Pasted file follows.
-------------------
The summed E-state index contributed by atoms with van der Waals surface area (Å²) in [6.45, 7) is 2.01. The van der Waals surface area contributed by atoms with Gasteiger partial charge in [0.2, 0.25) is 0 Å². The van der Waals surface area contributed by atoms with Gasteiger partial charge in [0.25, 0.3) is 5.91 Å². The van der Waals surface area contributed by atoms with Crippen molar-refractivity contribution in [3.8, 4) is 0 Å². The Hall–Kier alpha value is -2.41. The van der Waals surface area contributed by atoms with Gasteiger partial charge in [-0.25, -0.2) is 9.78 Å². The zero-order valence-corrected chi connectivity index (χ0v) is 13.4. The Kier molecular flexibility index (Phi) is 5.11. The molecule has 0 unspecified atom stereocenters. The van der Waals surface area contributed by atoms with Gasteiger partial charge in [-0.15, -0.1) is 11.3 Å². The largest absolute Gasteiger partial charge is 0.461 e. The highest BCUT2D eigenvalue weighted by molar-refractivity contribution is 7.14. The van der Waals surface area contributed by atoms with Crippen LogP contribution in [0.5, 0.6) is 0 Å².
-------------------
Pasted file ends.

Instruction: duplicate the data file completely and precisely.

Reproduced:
The summed E-state index contributed by atoms with van der Waals surface area (Å²) in [6.45, 7) is 2.01. The van der Waals surface area contributed by atoms with Gasteiger partial charge in [0.2, 0.25) is 0 Å². The van der Waals surface area contributed by atoms with Gasteiger partial charge in [0.25, 0.3) is 5.91 Å². The van der Waals surface area contributed by atoms with Crippen molar-refractivity contribution in [3.8, 4) is 0 Å². The Hall–Kier alpha value is -2.41. The van der Waals surface area contributed by atoms with Gasteiger partial charge in [-0.25, -0.2) is 9.78 Å². The zero-order valence-corrected chi connectivity index (χ0v) is 13.4. The Kier molecular flexibility index (Phi) is 5.11. The molecule has 0 unspecified atom stereocenters. The van der Waals surface area contributed by atoms with Gasteiger partial charge in [-0.15, -0.1) is 11.3 Å². The largest absolute Gasteiger partial charge is 0.461 e. The highest BCUT2D eigenvalue weighted by molar-refractivity contribution is 7.14. The van der Waals surface area contributed by atoms with Crippen LogP contribution in [0.5, 0.6) is 0 Å².